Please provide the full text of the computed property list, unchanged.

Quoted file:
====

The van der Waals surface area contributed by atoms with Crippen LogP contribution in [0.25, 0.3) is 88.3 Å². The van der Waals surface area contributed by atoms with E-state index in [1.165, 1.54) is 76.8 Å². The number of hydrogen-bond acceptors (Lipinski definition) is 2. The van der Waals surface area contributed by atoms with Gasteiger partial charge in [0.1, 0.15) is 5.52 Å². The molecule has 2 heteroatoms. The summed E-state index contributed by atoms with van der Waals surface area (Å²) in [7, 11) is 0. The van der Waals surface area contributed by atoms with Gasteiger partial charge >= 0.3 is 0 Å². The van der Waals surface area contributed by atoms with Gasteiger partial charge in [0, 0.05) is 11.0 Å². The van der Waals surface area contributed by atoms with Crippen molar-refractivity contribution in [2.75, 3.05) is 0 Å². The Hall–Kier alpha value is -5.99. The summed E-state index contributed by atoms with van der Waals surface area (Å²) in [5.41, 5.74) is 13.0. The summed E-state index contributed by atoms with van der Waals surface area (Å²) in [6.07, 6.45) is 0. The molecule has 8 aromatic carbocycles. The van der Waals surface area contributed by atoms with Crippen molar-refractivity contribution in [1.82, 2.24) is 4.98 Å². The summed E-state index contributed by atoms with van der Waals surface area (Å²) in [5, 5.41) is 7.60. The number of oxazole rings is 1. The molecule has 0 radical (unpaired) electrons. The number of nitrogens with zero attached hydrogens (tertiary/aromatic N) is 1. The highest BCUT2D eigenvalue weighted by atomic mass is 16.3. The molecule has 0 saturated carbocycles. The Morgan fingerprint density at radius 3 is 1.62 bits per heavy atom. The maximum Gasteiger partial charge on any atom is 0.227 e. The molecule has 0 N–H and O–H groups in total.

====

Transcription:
The van der Waals surface area contributed by atoms with Crippen LogP contribution in [0.25, 0.3) is 88.3 Å². The van der Waals surface area contributed by atoms with E-state index in [1.165, 1.54) is 76.8 Å². The number of hydrogen-bond acceptors (Lipinski definition) is 2. The van der Waals surface area contributed by atoms with Gasteiger partial charge in [0.1, 0.15) is 5.52 Å². The molecule has 2 heteroatoms. The summed E-state index contributed by atoms with van der Waals surface area (Å²) in [7, 11) is 0. The van der Waals surface area contributed by atoms with Gasteiger partial charge >= 0.3 is 0 Å². The van der Waals surface area contributed by atoms with Gasteiger partial charge in [0, 0.05) is 11.0 Å². The van der Waals surface area contributed by atoms with Crippen molar-refractivity contribution in [2.75, 3.05) is 0 Å². The Hall–Kier alpha value is -5.99. The summed E-state index contributed by atoms with van der Waals surface area (Å²) in [5.41, 5.74) is 13.0. The summed E-state index contributed by atoms with van der Waals surface area (Å²) in [6.07, 6.45) is 0. The molecule has 8 aromatic carbocycles. The van der Waals surface area contributed by atoms with Crippen molar-refractivity contribution in [1.82, 2.24) is 4.98 Å². The summed E-state index contributed by atoms with van der Waals surface area (Å²) in [5, 5.41) is 7.60. The number of oxazole rings is 1. The molecule has 0 radical (unpaired) electrons. The number of nitrogens with zero attached hydrogens (tertiary/aromatic N) is 1. The highest BCUT2D eigenvalue weighted by atomic mass is 16.3. The molecule has 0 saturated carbocycles. The Morgan fingerprint density at radius 3 is 1.62 bits per heavy atom. The maximum Gasteiger partial charge on any atom is 0.227 e. The molecule has 0 N–H and O–H groups in total.